Admit it, you're addicted to those interior design shows where the designers do the incredible: take an unbelievably messy house and turn it into something fantastic, something you would see in a magazine. At the end of every miraculous transformation, you say to yourself, "Well, sure, they can do that - they've got the money, they've taken the classes, and they were born with a sense of style!"
But really, all designers do is follow a few simple rules. Heidi Tyline King, author of Design Ideas for Home Decorating and several other design books, gave us some helpful tips for a room makeover.
Do find a focal point. "Don't start decorating without knowing what your focal point is," says King. Because the focal point is the basis of the room, it must be determined before everything else. A focal point is just what it sounds like - something you want to focus on and draw attention to. It should be interesting and attractive; it can be something that is already part of the architecture, such as fireplace or a window with an amazing view, or else something that you add, like artwork.
King recommends using color to connect a focal point with the rest of the room. "If the focal point is a particular color, put a little of that color elsewhere in the room with a pillow or an accessory. It will tie the rest of the room in with your focal point." Also, furniture and accessories should be arranged around the focal point to bring even more of a dramatic effect to the space.
Do use color and texture. Furniture, walls, and floors can benefit from a little something extra. Texture can make the dullest room turn into something exciting! The easiest way to add these are through fabrics - pillows, cushions, and throws, says King. Accessories and picture frames are another simple way to bring in color. Also, an added benefit is that color and texture are very kid-friendly.
Do use odd numbers. "When you have odd numbers, it makes the arrangement look less planned. But symmetry is important too," King says. "Odd pieces add more interest, but certainly you don't need to do it every time." When creating an informal grouping for a coffee table or shelf, use one, three, five, or seven items. More than that and you're getting a little carried away. Proportions should be about the same, but heights should differ to keep it interesting.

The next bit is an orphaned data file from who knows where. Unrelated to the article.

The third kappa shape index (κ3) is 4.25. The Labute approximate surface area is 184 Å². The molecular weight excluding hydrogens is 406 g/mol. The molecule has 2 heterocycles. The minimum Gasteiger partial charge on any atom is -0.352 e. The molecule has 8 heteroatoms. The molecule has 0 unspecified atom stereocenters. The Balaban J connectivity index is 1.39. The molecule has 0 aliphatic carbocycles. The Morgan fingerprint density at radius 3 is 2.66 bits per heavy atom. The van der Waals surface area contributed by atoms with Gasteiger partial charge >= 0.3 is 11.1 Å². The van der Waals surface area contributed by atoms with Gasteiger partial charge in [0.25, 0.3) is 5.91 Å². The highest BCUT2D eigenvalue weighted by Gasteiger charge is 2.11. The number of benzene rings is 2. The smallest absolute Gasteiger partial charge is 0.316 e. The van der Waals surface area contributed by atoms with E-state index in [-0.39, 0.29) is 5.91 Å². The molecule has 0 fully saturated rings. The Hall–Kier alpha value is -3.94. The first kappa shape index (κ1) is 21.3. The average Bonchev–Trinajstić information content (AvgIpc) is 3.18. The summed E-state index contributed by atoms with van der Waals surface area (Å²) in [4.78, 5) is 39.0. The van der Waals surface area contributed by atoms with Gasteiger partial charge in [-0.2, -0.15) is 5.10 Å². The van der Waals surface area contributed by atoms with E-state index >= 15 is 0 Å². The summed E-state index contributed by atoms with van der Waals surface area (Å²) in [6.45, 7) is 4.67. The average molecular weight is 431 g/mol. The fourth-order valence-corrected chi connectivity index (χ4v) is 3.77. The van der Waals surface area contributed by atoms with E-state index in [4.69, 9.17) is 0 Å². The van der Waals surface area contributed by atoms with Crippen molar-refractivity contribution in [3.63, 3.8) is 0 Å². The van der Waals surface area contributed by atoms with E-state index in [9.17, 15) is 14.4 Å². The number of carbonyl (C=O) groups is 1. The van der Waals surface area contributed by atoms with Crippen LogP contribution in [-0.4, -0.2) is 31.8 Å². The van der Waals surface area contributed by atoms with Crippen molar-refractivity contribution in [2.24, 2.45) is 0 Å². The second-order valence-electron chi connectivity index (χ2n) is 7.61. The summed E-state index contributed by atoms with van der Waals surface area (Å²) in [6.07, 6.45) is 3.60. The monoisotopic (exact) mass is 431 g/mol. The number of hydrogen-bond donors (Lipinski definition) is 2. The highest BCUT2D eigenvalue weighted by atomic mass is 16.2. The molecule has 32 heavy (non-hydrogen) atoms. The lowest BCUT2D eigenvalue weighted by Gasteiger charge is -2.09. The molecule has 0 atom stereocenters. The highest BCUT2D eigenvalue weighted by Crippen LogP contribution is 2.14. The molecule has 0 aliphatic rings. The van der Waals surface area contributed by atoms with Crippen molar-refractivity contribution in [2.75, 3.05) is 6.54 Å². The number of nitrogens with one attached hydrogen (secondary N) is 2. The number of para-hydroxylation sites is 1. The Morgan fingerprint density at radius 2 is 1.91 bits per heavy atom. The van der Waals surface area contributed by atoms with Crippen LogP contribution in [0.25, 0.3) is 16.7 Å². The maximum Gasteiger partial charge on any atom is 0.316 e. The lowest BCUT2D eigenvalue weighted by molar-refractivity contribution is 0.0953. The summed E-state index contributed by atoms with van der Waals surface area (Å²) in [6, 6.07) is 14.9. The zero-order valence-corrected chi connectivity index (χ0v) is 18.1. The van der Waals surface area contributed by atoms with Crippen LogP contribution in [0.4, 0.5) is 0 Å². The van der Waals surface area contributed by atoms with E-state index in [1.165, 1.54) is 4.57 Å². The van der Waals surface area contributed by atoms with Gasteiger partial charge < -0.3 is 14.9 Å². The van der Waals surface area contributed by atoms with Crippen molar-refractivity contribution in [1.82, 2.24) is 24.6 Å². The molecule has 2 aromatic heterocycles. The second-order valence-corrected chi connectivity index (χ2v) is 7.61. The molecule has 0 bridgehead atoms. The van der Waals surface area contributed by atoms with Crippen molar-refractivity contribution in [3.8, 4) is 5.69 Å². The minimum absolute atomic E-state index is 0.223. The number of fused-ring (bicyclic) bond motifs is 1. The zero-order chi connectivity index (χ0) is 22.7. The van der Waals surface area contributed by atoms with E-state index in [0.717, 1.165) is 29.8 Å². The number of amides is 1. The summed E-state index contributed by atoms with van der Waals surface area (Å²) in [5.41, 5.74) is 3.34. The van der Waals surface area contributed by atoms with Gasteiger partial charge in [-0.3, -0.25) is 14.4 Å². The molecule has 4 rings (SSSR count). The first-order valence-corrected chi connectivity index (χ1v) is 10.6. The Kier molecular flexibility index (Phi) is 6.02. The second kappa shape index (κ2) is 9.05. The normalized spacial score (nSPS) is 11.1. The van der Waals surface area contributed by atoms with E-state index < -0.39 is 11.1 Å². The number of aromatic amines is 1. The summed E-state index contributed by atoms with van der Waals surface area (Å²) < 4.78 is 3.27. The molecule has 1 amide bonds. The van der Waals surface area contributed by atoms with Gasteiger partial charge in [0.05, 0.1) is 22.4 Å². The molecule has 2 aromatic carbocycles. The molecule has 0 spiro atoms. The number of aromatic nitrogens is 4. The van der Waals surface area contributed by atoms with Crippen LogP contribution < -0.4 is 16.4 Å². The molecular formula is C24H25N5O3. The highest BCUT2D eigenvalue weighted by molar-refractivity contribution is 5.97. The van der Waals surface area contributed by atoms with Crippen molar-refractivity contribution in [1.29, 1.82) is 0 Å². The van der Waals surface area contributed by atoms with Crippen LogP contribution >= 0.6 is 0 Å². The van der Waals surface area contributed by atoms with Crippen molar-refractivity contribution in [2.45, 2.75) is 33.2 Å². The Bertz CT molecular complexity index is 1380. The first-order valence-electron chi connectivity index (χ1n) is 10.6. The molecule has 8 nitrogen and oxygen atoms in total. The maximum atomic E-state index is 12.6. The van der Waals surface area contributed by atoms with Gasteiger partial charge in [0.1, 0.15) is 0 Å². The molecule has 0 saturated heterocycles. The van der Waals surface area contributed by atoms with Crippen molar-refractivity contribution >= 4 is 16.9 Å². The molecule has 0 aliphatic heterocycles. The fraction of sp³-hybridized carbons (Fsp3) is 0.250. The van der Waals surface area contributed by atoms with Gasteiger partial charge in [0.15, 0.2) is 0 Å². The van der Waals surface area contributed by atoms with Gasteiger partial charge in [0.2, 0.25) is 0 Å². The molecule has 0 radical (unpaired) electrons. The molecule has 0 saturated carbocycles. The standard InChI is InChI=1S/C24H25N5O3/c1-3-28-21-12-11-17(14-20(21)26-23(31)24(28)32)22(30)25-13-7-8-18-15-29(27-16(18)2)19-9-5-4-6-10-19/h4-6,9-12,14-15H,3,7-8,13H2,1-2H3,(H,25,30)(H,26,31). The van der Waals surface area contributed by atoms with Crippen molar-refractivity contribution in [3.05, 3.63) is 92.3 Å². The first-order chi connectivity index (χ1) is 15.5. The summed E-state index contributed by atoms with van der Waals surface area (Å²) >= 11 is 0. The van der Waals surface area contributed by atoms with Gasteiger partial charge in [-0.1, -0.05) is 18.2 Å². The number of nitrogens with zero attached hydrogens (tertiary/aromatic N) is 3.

Do use things that you already have. There is no point in spending a lot of money when you already have so much to decorate with. "Go shopping in the other rooms of your house and your attic," encourages King. "If you already have [an item], you probably like it, and it may look totally different in a different part of your house." Take a look at what you have and combine textures and colors.
Another helpful tip is to use paint to blend your previously owned items in with your new décor. "You can paint tables and picture frames. Color is a great unifier. It's a great way to pull a room together."
Don't paint first. You can always, always find a color to match a sofa, curtains, or a painting. We've all seen the thousands of paint colors available at stores like Walmart and Home Depot - it's obvious that there are many, many more colors of paint than there are sofas. Make your decision on curtains, carpet, and furniture first, and then choose your wall color.
Don't completely fill your room. Keeping blank space on your walls and in your room makes the space feel calm. Too much going on in one place can make your guests - and you - feel overwhelmed. All rooms need both negative (empty) and positive (full) space to keep it feeling balanced. Of course, the room's size is what really counts when considering the amount of furniture and accessories. As far as space goes, says King, the rule is that when you finish decorating, take one thing out.
Don't use floating rugs. A "floating rug" is a rug that is placed in the middle of the floor without being connected to anything else in the room. "You do need to have a rug; it defines space for you. Your furniture should sit on the rug so it pulls the pieces together," says King. Rugs should always be big enough to go at least under the front legs of your furniture. A large rug will pull together the different pieces of furniture in your room to create a unified space, rather than pieces floating in their own orbit.
Don't put your furniture against the wall. Most of us have grown up in homes where it is customary for the back of the couch to be seemingly attached to the closest wall. However, keeping chairs, sofas, and tables close to each other creates a more interesting and intimate setting. If you have a very large room, try to make two groups of furniture: a big group for conversation and a couple of comfy chairs, a small table, and a lamp for reading.
Don't be timid. "People aren't bold enough - they're scared to try things." King says that people are often afraid to use bold colors in their houses because they think the shade might be too intense. Painting one or two walls a brilliant shade while leaving the others a softer color is a great way to be bold without overwhelming yourself.
Be confident in following your own personal style. One of the most important things about your decorating job is that it connects to you and your family. You won't be happy living in the current trend if it doesn't appeal to you. If you are going to work with a professional designer, make sure he or she has more than one style, says King. "Find a professional who can work in many different styles so that the result is something that reflects you, not them." You might try collecting ideas from homes, magazines, and online pictures for a couple months to find what really clicks. Then pick a theme you like and go for it!